Working together builds the best education system in the world

The Government has set an ambitious goal of building the best education system in the world, Education Minister Chris Hipkins says.

The Coalition Government is working towards developing a 30-year strategic approach to education in New Zealand.

More than 25,000 Kiwis have already participated in the Education Conversation|Kōrero Mātauranga and taken the opportunity to let us know what they think by attending Education Summits and other meetings and completing surveys about the future of education, Chris Hipkins said. This includes fono wananga, meetings and online conversations across the country, and is ongoing.

A cabinet paper released today reports back on the conversation with New Zealanders about making our education system fit for the future and for the needs of all, and two education summits in May.

“Around 1400 people from a wide cross-section of society took part in the four days at events in Auckland and Christchurch in May 2018,” Chris Hipkins said.

“They included teachers and principals from all levels of education, parents, young people and children, Maori, Pacific people, and other ethnic groups, and representatives of learners with disabilities.

“The summits put special emphasis on inviting the voices and communities not usually heard in the education debate, ensuring they could attend. The events were specifically designed for a different style of engagement which enabled an open-ended and genuine exchange of ideas.”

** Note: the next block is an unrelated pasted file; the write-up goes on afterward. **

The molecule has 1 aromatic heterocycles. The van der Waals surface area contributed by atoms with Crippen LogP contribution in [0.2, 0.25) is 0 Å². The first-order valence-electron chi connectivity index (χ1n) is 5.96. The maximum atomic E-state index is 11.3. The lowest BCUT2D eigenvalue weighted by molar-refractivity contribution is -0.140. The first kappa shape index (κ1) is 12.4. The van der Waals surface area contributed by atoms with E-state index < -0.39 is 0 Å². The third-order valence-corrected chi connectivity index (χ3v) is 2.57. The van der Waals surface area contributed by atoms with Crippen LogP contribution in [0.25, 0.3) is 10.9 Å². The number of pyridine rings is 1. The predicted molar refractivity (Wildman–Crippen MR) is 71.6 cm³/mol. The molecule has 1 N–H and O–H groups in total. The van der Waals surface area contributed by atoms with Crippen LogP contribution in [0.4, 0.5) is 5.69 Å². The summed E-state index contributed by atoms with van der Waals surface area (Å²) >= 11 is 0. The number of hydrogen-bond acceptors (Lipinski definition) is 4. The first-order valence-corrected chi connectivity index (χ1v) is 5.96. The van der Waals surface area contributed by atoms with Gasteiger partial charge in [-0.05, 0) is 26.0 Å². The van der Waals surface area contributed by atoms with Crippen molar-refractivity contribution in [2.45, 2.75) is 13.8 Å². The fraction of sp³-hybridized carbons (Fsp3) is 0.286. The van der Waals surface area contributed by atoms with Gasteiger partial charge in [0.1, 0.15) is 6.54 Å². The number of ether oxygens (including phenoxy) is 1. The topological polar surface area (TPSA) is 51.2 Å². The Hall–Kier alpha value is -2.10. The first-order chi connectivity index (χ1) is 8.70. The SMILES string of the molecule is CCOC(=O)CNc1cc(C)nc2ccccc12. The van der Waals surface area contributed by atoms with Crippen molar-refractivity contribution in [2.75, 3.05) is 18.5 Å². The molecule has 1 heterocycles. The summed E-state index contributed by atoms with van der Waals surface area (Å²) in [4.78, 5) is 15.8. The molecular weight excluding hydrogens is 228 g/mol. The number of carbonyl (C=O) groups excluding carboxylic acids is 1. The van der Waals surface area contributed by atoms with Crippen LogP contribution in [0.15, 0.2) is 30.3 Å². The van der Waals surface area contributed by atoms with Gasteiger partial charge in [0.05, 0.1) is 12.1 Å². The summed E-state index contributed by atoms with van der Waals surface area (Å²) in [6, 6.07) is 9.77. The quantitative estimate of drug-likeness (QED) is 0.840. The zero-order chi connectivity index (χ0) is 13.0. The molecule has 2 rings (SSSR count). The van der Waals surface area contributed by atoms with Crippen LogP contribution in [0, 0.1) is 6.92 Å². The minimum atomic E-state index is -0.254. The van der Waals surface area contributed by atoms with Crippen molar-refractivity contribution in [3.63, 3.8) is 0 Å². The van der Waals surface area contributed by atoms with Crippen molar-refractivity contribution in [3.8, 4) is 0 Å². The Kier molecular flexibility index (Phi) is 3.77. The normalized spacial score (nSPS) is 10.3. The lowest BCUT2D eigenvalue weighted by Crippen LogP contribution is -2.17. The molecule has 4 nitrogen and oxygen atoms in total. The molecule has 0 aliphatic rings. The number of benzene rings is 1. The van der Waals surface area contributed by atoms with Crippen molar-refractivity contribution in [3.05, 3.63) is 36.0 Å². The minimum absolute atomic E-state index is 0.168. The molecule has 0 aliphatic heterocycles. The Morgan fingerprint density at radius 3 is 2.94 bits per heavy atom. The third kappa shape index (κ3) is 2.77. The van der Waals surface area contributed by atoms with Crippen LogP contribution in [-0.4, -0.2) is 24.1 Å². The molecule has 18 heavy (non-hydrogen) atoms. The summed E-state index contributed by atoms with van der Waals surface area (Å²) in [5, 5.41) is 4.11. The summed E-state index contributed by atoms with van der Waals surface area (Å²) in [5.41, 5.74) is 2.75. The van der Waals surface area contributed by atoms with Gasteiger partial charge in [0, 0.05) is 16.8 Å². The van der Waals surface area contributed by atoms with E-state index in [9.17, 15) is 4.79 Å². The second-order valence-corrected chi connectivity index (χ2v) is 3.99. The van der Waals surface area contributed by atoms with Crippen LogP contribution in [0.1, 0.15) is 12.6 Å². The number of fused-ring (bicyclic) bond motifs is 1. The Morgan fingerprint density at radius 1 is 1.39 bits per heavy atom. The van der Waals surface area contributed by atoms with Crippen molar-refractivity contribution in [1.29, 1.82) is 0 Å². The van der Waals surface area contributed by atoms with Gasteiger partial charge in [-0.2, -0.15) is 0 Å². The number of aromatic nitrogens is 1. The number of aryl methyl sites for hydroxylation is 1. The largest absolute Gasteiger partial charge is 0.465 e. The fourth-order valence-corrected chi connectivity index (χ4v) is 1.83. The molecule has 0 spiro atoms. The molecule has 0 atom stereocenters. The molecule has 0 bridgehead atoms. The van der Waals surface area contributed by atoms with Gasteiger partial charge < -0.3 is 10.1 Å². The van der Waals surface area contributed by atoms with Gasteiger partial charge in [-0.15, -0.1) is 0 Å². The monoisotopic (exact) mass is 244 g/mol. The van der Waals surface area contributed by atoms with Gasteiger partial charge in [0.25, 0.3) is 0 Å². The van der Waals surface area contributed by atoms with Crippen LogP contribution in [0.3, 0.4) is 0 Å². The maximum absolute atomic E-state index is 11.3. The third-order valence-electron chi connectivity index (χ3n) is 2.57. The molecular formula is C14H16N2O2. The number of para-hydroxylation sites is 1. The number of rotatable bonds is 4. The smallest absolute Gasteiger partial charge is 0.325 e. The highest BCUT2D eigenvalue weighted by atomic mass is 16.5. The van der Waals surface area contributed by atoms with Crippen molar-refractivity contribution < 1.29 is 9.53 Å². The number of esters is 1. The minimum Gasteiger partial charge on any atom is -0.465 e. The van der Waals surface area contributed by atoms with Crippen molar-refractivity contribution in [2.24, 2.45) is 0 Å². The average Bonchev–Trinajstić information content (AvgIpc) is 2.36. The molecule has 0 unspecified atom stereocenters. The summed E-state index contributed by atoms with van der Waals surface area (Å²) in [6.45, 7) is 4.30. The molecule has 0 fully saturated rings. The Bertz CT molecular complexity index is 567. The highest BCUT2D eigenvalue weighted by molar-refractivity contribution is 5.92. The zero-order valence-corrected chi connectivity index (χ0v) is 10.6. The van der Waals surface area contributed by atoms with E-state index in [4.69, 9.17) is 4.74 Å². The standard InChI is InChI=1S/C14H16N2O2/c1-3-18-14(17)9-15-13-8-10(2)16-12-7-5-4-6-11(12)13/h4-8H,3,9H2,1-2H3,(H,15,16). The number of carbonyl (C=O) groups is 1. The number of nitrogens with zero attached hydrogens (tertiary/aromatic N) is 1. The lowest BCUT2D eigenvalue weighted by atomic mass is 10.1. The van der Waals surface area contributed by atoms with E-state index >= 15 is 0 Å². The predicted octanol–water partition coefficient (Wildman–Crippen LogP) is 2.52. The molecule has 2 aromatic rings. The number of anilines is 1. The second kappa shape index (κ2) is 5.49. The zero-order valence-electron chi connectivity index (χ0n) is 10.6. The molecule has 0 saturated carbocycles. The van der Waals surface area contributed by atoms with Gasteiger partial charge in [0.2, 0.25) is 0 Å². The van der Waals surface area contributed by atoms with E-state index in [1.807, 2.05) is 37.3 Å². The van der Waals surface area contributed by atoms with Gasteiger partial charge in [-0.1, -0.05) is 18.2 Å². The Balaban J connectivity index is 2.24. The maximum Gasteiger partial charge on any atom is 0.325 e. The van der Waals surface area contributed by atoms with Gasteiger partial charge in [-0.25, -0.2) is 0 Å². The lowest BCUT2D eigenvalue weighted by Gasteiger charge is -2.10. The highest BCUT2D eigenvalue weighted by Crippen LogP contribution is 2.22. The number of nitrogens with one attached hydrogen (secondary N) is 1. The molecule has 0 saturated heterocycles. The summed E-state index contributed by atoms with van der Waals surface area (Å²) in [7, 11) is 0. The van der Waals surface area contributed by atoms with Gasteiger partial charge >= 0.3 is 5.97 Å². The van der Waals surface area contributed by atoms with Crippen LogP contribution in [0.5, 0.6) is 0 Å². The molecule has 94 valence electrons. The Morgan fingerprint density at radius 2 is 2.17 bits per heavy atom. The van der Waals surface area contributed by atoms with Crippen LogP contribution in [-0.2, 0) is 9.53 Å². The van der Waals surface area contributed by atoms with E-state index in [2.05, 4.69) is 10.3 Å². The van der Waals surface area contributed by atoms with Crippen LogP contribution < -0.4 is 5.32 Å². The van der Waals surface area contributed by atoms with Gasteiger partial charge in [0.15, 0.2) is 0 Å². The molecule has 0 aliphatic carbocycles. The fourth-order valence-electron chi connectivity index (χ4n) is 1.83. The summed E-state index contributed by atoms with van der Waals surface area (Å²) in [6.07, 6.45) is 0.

Summit attendees made it clear what was most important to them, Chris Hipkins said.

“At both events, they emphasised the importance of a learner–centred education system, the importance of equity and valuing all learners, and of a holistic approach to learning, which is more connected to the community and which integrates Māori and Pacific values into the curriculum.”

Chris Hipkins said the Government’s several education work streams, including the Tomorrow’s Schools Review, the Early Learning Strategic Plan and the NCEA Review are now drawing on those ideas and suggestions to inform their work on the changes to the education system to meet the needs of all New Zealanders.

The two summits, pre-engagement with stakeholders, and material preparation for the events and in the ongoing conversation cost just under $440,000 to design and develop, and holding the events in Christchurch and Auckland $1.41 million and $1.26 million respectively.

“This important investment is now influencing all aspects of the education portfolio work programme and supporting us to develop an education system that is fit for the future and delivers success for all New Zealanders,” Chris Hipkins said.